it's hard to make pesto photogenic:
even when you turn the spoon the other way:
hi there.

i made this pesto several weeks ago, and then never said anything about it because i am a lazy bum. in fact, i am so lazy i refuse to capitalize.

i'm such a rebel.

the point is, i made an incredible amout of pesto, because we have an incredible number of basil plants, and you know, in winter, when there is no basil or pesto to be found for cheap, pesto is all you want to eat. so i made pesto to freeze. i made about a bushel of basil into about three jars of basil, which was oddly anti-climactic and depressing.

i hope you've had a nice labor day weekend.
i did.
in fact, it was about as perfect as labor day weekends can get, because on saturday i bought approximately 15 hats of no particular vintage or anything, but this lovely lady in my neighborhood was having a hat sale. so of course i showed up. and spent a lot of money on hats.
i love hats.
they are making my life very good right now.

the thing is, pesto also makes life very good. esp. when that pesto is on pasta.
pesto and pasta are a wicked combination. esp. when there are tomatos involved.
(i always think that tomatos shouls have an "E" so it would be tomaTOES. i think that would be cute. but then, i didn't create the english language, now did i. thanks, dead people who decided that tomatos were tomatos instead of tomaTOES.)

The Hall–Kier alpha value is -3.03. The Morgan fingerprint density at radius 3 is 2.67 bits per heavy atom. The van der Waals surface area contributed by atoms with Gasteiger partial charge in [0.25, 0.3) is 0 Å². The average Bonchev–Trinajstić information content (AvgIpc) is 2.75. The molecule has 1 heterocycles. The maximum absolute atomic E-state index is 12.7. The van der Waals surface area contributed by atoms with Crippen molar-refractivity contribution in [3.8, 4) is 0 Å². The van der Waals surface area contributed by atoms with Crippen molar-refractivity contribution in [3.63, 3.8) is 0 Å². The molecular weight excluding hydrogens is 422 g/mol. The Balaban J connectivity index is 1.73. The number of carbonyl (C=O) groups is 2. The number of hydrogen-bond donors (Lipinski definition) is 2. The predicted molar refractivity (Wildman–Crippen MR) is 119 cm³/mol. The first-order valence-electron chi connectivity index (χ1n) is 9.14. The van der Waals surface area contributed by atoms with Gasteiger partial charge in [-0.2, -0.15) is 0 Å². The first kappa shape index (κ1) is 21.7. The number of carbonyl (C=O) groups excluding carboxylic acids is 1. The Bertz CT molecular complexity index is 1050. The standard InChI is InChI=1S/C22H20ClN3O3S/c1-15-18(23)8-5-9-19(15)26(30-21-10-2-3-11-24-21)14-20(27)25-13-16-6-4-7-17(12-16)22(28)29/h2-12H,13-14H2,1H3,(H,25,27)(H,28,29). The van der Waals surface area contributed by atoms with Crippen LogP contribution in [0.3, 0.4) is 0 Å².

Notes on the recipe: Deborah (is it weird that i whenever i think of cookbook authors, i use their first names?
i mean seriously, pick any great writer in the english canon, and we refer to by their last name: Twain, Steinbeck, Dickinson, Shakespeare. But I just can't think of Julia Child or Alice Waters or Dorie Greenspan or David Lebovitz by their last names, they're not Child or Waters or Greenspan or Lebovitz. They're Julia and Alice and Dorie and David. Except for Mark Bittman. He's always just Bittman.)

NOTES ON THE RECIPE: I don't use pine nuts. For one, they're expensive, and for two, they're expensive. The flavor is gorgeous, but they're expensive, and when you're making vats of pesto to feed the raging hordes, it's far cheaper, and not neccesarily less flavorful, to just use pecans or walnuts. I used walnuts. Also, Deborah suggests an extra 2 to 3 tablespoons of grated pecorino-romano, and 2 tablespoons of butter. Which seemed silly and extraneous and fatty. So I didn't do it. Also, she suggests making pesto by hand. Which is lovely. But much faster with a gizmo like the food processor. I'm going to leave it to you, to figure out how to do it by hand. I'm sure it tastes better and is more magical in your mouth by hand, but I didn't want to spend all day, wearing out my poor wrists grinding nuts and leaves together to create a savory green paste. That's what the internet was invented for. That's what the food processor was invented for.
adapted from Deborah Madison's Vegetarian Cooking for Everyone

1 or 2 plump garlic cloves
3 tablespoons pine nuts or walnuts or pecans
3 cups loosely packed basil leaes, stems removed, leaves washed and dried
1/2 cup freshly grated parmesan, preferably Parmigiano-Reggiano
1/2 cup extra virgin olive oil

In the Food Processor: Process the garlic, salt, and pine nuts until fairly finely chopped, then add the basil and olive oil. When smooth, add the cheeses and butter and process just to combine.
BAM. Magic.